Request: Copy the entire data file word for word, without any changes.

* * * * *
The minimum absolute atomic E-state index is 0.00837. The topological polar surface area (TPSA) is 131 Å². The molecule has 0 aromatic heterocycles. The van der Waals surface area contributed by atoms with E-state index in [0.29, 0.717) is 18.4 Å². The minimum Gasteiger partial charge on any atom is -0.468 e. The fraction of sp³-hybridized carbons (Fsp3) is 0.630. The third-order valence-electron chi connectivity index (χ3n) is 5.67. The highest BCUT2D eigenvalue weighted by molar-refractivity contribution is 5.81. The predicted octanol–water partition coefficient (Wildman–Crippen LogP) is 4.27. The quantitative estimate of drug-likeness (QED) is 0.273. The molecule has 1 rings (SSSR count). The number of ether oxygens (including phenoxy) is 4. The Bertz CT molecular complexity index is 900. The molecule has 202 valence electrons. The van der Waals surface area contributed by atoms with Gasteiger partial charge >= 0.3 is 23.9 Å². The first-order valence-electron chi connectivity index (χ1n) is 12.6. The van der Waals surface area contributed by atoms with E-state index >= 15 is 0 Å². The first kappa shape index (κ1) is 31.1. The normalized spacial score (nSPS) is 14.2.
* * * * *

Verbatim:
The minimum absolute atomic E-state index is 0.00837. The topological polar surface area (TPSA) is 131 Å². The molecule has 0 aromatic heterocycles. The van der Waals surface area contributed by atoms with E-state index in [0.29, 0.717) is 18.4 Å². The minimum Gasteiger partial charge on any atom is -0.468 e. The fraction of sp³-hybridized carbons (Fsp3) is 0.630. The third-order valence-electron chi connectivity index (χ3n) is 5.67. The highest BCUT2D eigenvalue weighted by molar-refractivity contribution is 5.81. The predicted octanol–water partition coefficient (Wildman–Crippen LogP) is 4.27. The quantitative estimate of drug-likeness (QED) is 0.273. The molecule has 1 rings (SSSR count). The number of ether oxygens (including phenoxy) is 4. The Bertz CT molecular complexity index is 900. The molecule has 202 valence electrons. The van der Waals surface area contributed by atoms with Gasteiger partial charge >= 0.3 is 23.9 Å². The first-order valence-electron chi connectivity index (χ1n) is 12.6. The van der Waals surface area contributed by atoms with E-state index >= 15 is 0 Å². The first kappa shape index (κ1) is 31.1. The normalized spacial score (nSPS) is 14.2.